6. Download trends photo editor apps by smartphone OS:

Google Play is on the rise. Historically, we’ve seen many more photo editor apps downloaded from the US Apple App Store than from Google Play. Still, among the top 10 editor apps, Google Play app downloads significantly jumped in H1 2020, most importantly thanks to Splice, a longtime iOS video app, and the trending Voilà Al Artist photo app entering the Google Play store. Other photo & video apps that saw significant growth on Google Play in 2Q21 were VSCO (239% QoQ), CapCut (112% QoQ), PicsArt (39% QoQ), and FaceApp (24% QoQ), according to SensorTower.

7. Top social photo & video apps by revenues: TikTok, Likee, and Instagram

Who are the top-ranking revenue US app store revenue generators among the social photo & video apps? No surprise, the list is dominated by short-form music video apps (with Instagram in transition to becoming one), most importantly TikTok, which has been #1 since 2018.

8. Social photo & video apps by downloads TikTok, Instagram, and Snapchat

Which social photo & video apps are trending in terms of downloads? In short: incumbents rule. They still see massive new downloads, led by TikTok, Instagram, and Snapchat. (While Poparazzi is a newcomer that went off to a good start, it has sizzled since.)

Download the Sensor Tower 2021 State of Photo & Video Apps Report here.

And a few more things…


Instagram. A new direction under fire. (For an initial analysis about Instagram’s move to video, see my OMG – Instagram turns into a video app perspective piece published July 14).
Instagram’s original user base is still seething about this new direction, according to The Guardian: “The social media platform was once a favorite of artists and photographers, but a shift towards TikTok-type videos and shopping could leave them looking for a new home online.” To rub things in, it’s not just the emphasis on videos and ads that puts off longtime Instagram users: now text memes are taking over Instagram, according to the New York Times.


Apple. Privacy vs. child sexual abuse images. Apple is also the subject of much debate among photographers (and privacy watchdogs). Having positioned itself as the unbending champion of privacy, its new technology, NeuralHash, will run on a user’s iPhone to detect child abuse images before he or she uploads them to the cloud. Here is a layman’s description of how Apple technically does this and why privacy advocates are concerned. And here is yesterday’s interview with Apple’s head of Privacy addressing the concerns.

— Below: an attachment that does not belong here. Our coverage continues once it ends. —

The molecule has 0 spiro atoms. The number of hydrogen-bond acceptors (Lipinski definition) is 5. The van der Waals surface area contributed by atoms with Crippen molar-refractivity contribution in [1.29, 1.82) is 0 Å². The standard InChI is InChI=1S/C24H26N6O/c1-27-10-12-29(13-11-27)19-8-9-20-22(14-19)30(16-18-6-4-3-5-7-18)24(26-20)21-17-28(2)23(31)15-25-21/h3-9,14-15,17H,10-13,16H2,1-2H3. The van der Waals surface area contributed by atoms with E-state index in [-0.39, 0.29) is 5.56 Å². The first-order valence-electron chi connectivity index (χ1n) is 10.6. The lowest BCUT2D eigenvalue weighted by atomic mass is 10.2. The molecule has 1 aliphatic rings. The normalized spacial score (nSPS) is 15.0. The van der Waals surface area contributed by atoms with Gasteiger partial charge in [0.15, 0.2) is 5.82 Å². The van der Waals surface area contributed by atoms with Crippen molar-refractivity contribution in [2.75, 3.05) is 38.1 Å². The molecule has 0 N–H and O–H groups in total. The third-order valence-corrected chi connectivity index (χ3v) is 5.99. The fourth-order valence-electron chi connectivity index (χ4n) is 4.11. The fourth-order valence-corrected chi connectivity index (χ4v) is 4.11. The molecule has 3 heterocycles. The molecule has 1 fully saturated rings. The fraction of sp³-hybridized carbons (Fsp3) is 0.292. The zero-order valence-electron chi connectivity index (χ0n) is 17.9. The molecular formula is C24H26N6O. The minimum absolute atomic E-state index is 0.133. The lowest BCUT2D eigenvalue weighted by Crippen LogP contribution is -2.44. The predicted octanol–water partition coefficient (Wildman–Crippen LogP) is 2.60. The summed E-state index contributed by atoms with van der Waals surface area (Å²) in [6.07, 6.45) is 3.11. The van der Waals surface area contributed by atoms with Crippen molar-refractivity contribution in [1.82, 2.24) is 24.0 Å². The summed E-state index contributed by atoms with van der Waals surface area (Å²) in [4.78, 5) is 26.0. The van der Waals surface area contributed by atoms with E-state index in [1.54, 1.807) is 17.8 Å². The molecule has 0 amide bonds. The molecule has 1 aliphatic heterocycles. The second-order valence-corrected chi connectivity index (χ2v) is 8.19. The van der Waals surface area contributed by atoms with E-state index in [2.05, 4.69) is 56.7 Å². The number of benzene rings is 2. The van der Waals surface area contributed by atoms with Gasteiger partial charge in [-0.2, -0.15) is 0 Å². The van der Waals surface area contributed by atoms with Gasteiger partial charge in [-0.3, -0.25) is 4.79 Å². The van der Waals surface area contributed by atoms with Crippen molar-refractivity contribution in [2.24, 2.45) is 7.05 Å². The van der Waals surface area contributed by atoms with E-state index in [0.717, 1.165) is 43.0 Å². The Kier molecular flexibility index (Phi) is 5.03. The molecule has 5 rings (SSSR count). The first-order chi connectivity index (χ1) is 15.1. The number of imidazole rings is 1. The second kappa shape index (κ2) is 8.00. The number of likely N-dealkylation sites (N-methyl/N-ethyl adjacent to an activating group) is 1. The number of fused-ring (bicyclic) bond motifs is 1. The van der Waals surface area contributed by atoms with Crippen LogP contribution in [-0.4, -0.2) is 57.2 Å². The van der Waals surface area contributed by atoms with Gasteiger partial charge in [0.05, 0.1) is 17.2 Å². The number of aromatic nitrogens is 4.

Beamr. More than a drawer full of patents. While video encoding & optimization technology provider – and friend of our Visual 1st conference – Beamr celebrated its 50th approved patent, their 51st patent was granted in the meantime, this one covering a method of crowdsourcing subjective user opinions on video quality and aggregating the results to obtain meaningful metrics.


WhatsApp. Going snap. It took a while, but WhatsApp now offers what put Snapchat on the map: letting users send photos and videos that disappear (after 7 days, that is, and not protecting against the recipient taking a long-lasting screenshot).


ImagingExecutives@PHOTOPIA. This new conference, spearheaded by industry friend and former Business Forum Imaging organizer Thomas Blömer, is scheduled for September 24, 2021, as a physical event during the new photo and imaging festival and trade show, PHOTOPIA Hamburg. With the theme “Vital Opportunities,” the conference will feature top executives and independent experts from across the imaging industry discussing the latest opportunities and challenges in the Imaging market.


Stay tuned for frequent speaker updates for Visual 1st and the DIY Video Summit!
Main image Photo by William Hook on Unsplash

Author: Hans Hartman

Hans Hartman is president of Suite 48 Analytics, the leading research and analysis firm for the mobile photography market and organizer of Mobile Visual 1st, a yearly industry conference about mobile photography.